Gold may gain for a second day in New York as a weakening dollar and concern about inflation boost demand for the metal as an alternative investment. Silver rose to within 1.4 percent of a 31-year high.
The dollar today touched a 16-month low against six major currencies on speculation the Federal Reserve will lag behind the European Central Bank in raising interest rates. Data this week may show European and Chinese inflation quickened last month. Concerns about Japan’s nuclear disaster, fighting in Libya and European debt helped gold reach a record $1,478 an ounce on April 11. Gold typically moves inversely to the dollar.
Concerns about the “Middle East and North Africa, euro-zone debt and inflation continue to underpin” prices, James Moore, an analyst at TheBullionDesk.com in London, said today in a report to clients. “The weaker dollar is set to drive” gold to $1,500 and silver to $45 an ounce, he said.
Gold futures for June delivery rose $2.40, or 0.2 percent, to $1,458 an ounce at 7:58 a.m. on the Comex in New York. The metal for immediate delivery in London was little changed at $1,457.28. Spot prices reached a record $1,478.18 on April 11.
The U.S. Dollar Index was little changed after earlier today dropping as much as 0.5 percent.
Silver for May delivery in New York climbed as much as 2.9 percent to $41.40 an ounce and was last at $40.735. It rose to $41.975 on April 11, the highest level since January 1980, when futures reached a record $50.35.
Gold’s 2.6 percent gain this year has lagged behind the 32 percent surge for silver, which is used more in industry than gold. An ounce of gold bought as little as 35.16 ounces of silver on April 11, the least since 1983, data compiled by Bloomberg show.
Euro-region consumer prices rose 1.3 percent in March from the previous month, when they gained 0.4 percent, economists surveyed by Bloomberg News expect a report tomorrow to show. China’s inflation accelerated to 5.2 percent last month, exceeding the government’s 2011 target of 4 percent for the third month this year, a survey showed. The Bank of Korea yesterday raised the inflation forecast for South Korea.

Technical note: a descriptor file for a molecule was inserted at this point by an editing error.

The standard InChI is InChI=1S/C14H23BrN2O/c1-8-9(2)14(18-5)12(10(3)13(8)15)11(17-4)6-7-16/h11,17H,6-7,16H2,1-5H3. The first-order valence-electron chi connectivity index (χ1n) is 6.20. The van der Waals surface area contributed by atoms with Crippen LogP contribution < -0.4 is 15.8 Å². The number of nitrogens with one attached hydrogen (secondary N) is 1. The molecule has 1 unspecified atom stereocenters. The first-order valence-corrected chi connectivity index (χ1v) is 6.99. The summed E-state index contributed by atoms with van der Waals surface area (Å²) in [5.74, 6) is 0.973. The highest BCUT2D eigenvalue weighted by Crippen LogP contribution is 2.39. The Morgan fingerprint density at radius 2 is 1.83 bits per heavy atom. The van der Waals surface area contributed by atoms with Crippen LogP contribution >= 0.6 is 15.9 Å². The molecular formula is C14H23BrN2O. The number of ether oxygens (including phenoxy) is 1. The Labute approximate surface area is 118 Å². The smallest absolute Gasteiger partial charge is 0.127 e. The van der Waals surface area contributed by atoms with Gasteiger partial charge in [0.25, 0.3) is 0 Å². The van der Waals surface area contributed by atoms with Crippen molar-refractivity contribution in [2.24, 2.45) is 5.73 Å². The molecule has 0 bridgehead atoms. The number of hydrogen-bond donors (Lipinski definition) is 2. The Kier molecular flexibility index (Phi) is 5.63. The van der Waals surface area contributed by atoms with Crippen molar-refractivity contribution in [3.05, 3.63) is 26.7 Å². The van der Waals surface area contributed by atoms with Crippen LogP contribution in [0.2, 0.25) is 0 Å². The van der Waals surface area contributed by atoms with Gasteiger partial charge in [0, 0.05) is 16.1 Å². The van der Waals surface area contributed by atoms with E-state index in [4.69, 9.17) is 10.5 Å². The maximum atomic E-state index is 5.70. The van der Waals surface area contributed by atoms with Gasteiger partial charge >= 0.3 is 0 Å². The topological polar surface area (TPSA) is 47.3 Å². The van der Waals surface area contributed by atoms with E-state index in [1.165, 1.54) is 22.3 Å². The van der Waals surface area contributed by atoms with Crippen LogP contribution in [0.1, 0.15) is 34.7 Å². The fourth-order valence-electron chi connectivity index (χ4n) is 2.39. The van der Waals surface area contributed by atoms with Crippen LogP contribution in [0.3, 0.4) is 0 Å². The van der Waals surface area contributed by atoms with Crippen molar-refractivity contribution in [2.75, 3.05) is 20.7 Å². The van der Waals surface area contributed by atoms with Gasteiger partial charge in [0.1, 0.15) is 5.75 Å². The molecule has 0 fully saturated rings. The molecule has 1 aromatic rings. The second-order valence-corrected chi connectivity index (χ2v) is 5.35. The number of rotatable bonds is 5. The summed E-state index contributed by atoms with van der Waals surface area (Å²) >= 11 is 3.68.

“Gold could be supported by some buying interest from Asian countries,” said Ong Yi Ling, a Singapore-based analyst with Phillip Futures Pte. “Amid high inflation and a lack of investment alternatives, gold could be sought out as a store of value and hedge against inflation.”
Aftershocks rattling Japan after the nation’s record quake on March 11 may continue for at least six months, increasing the risk of more damage to the crippled Fukushima Dai-Ichi nuclear plant, said the University of Tokyo’s Earthquake Research Institute. Tokyo Electric Power Co. estimates the fight to stabilize reactors will last through June.
Libyan rebels want to borrow at least $2 billion to buy food, medicine, fuel and perhaps weapons as their foreign allies agreed on the need to do more to help them prevail over Muammar Qaddafi’s forces. Libya has been effectively split in two since the early stages of the two-month conflict, a division that has helped push oil prices above $100 a barrel in New York.
HSBC Global Asset Management increased its gold holdings to 6 percent from 3 percent at the beginning of this quarter. Gold at $2,600 is a “reasonable fair value target” when measured against commodities, real estate, money supply and wages, HSBC’s Charles Morris, head of the company’s Absolute Return fund, said in a report.
Palladium for June delivery was down 0.3 percent at $762.85 an ounce. Platinum for July delivery was little changed at $1,775 an ounce.